Six Pixels of Separation - The Blog
May 2, 2010 1:12 PM

Getting Uncomfortable

Growing, changing and adapting to anything new is not easy. It's actually a very counter-human activity, which is why we need to push ourselves. Constantly.

It's easy to say, "this isn't for me," or "I simply can't change." It's a big mistake that most people make (and Marketers are just as guilty as the next person). Over the years I've heard people say things like, "I simply don't like to read business books," or "I could never switch over to a Mac because I am too used to working on a PC." Odds are you have been reading the wrong business books (or ones that didn't strike a chord with you), and just because you're used to a PC, it doesn't mean there wouldn't be significant benefits to your productivity to try something new/different. It reeks of ignorance more than anything else.

Self-imposed limitations are one of the main things that will either keep where you are or drag you down.

You'll never meet a successful person who constantly keeps things the way they or someone who doesn't push themselves to try something new and different. We all know that human beings don't like change. Nobody wakes up in the morning hoping that their coffee maker was moved or that their clothes are in a different closet in a different order, but there's a big difference between something being erratic in our lives versus constantly striving to try new and different things that will (probably) make you smarter, more informed and open.

"Getting uncomfortable" is a great personal goal to have.

I bought a MacBook Pro (and it just arrived). While I've used a Mac, I don't really know the Mac. I've been a PC user since the inception of the home computer. I know all of the tricks and tweaks needed to make it perform like a personal symphony orchestra. I have no issues with it. I've worked with every single version of the Windows operating system. In fact, I love it. So no, I'm not switching to a MacBook Pro... I am adding it into my arsenal. I want to get uncomfortable with having to learn something new. To re-think some of the tasks and actions that I can do so naturally, to feel and see what others do in the Mac/Apple cult and just be more well-rounded when it comes to computers and technology. And, between you and I, I'm scared. I don't even know what to do if the MacBook crashes or how to deal with it if I'm presenting and something goes awry, but I'm doing it anyway.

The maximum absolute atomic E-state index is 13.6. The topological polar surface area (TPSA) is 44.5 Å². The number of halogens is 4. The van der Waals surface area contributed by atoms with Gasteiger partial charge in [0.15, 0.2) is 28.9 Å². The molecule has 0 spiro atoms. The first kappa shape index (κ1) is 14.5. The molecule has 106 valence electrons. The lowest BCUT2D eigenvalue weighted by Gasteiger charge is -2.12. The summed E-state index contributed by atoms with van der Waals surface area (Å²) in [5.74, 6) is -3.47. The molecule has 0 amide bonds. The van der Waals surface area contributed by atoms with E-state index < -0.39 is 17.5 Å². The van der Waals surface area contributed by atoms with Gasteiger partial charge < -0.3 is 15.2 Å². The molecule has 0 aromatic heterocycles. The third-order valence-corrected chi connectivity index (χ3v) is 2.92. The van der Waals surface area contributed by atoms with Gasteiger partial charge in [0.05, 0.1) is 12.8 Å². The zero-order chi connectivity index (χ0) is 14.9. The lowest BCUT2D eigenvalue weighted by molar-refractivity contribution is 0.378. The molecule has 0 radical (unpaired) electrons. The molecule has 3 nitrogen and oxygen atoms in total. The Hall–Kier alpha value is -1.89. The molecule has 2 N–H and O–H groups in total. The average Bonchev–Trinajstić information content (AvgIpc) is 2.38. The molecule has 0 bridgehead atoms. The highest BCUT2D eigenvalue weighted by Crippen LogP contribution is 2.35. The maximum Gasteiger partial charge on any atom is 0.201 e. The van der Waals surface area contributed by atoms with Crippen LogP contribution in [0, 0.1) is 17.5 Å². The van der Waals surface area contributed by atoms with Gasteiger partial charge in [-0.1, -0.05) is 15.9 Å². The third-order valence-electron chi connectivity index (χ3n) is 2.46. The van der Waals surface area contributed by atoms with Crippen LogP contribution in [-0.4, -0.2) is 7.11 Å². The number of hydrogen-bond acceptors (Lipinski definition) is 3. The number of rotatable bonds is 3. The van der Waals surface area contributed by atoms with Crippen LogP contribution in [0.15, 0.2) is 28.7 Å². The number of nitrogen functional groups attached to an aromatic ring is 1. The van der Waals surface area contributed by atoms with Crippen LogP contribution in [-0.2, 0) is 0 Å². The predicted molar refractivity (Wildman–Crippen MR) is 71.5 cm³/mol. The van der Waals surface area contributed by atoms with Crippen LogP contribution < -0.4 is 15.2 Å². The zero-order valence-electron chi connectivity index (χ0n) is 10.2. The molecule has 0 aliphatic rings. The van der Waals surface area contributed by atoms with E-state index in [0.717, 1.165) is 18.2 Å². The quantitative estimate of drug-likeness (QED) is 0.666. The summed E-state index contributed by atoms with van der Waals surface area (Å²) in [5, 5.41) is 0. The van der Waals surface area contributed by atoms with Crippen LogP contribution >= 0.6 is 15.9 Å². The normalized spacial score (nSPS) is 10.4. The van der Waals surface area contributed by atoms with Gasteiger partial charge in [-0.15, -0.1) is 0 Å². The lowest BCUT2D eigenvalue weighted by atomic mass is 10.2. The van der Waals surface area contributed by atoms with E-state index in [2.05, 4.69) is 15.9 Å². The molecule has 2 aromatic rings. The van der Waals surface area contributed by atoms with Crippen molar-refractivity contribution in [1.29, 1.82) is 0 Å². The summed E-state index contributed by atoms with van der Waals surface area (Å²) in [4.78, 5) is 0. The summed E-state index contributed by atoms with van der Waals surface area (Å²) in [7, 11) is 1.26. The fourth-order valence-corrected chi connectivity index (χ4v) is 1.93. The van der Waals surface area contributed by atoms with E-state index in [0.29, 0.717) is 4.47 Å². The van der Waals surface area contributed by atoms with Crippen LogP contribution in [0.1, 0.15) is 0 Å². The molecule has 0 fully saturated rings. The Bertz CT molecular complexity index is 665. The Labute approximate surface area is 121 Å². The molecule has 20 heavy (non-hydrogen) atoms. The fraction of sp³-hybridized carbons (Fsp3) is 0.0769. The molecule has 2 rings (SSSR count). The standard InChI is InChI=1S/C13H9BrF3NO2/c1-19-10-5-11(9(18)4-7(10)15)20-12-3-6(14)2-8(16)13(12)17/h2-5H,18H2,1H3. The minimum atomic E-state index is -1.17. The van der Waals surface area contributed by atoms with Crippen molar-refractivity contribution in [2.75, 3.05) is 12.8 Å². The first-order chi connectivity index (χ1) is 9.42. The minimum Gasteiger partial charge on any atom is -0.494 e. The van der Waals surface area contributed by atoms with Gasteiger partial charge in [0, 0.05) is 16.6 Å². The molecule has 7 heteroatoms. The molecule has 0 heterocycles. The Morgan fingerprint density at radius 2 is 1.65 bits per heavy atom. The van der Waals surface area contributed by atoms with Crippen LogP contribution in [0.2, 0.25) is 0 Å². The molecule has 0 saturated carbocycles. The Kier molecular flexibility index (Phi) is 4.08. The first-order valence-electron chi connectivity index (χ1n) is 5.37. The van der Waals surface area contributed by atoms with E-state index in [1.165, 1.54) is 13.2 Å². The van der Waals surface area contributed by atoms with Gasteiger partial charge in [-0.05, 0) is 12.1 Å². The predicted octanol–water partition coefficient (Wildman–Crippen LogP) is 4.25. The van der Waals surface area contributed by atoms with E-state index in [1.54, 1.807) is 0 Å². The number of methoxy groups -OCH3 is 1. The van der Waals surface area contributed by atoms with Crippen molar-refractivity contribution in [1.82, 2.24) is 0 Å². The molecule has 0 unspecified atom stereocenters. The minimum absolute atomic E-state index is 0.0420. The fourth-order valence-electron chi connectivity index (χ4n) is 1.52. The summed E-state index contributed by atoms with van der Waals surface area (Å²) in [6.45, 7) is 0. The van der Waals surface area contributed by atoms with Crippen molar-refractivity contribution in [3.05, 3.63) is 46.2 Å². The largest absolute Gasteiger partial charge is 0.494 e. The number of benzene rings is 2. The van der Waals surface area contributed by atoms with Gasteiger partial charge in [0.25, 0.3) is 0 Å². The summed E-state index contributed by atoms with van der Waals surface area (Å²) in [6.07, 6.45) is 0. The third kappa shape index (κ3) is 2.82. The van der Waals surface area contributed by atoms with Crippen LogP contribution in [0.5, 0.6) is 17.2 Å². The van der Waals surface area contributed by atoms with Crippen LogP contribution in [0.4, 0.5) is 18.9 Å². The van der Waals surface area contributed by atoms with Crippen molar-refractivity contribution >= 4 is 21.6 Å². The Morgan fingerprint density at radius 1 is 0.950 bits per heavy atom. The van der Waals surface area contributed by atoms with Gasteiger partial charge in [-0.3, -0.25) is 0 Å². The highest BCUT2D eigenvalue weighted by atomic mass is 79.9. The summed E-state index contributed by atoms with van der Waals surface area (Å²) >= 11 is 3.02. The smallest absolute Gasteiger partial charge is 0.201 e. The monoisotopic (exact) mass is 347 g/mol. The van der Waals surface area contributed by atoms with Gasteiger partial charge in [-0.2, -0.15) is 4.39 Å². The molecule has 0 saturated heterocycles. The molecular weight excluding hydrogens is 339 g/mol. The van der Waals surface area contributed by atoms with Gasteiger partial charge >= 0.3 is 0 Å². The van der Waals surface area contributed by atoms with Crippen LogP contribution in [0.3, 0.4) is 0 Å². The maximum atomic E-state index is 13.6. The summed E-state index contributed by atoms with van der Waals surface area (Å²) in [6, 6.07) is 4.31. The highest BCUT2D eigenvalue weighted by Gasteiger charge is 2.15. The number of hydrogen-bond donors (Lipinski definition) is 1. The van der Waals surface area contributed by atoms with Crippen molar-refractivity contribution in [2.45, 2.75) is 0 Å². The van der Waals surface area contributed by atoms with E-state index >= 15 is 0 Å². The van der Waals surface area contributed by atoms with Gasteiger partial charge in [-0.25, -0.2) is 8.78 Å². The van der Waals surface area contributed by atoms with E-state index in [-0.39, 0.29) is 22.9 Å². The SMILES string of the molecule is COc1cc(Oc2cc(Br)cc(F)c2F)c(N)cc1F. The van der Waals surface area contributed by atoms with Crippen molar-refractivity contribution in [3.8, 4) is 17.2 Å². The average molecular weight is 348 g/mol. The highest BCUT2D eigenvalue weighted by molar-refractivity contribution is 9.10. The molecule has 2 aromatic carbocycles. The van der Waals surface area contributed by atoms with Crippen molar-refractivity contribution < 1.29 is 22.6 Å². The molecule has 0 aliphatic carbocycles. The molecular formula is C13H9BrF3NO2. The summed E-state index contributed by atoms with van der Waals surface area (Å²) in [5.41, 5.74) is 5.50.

It's not just about the computer.

It's about personal development as well. Like most people my age-ish, I'm also interested in health and nutrition, so I'm eating differently. And, while I'm not getting into the Paleo Diet like my good friend, Julien Smith (co-author of Trust Agents with Chris Brogan and co-host of the Media Hacks Podcast), I am eating in a totally different way (the basic crux of it is that I am no longer eating until I am full, but rather eating until I am no longer hungry. At the same time, I'm just ignoring processed foods, sugars and fried stuff - as much as possible). The personal results have been staggering for me. On the reading front, I am also getting uncomfortable by reading fiction, articles from magazines I'd never normally be interested in, and I'm doing my best to consume books on a Digital Reader only and articles/blogs/online goodness via InstaPaper and on my iPhone. I'm also pushing in other areas of my professional and personal life.

It will make you creative.

New ways of doing things open up many creative doors. You see things differently. It adds a new perspective. It gets you uncomfortable. Then, once it becomes a part of your regular routine, you can bank it and find something else to do that will make you feel uncomfortable. It's a pretty simple and painless process that doesn't event take up that much more time in your day.

Why are most people so afraid to get a little uncomfortable?

If only brands and Marketers would do this more often...

By Mitch Joel


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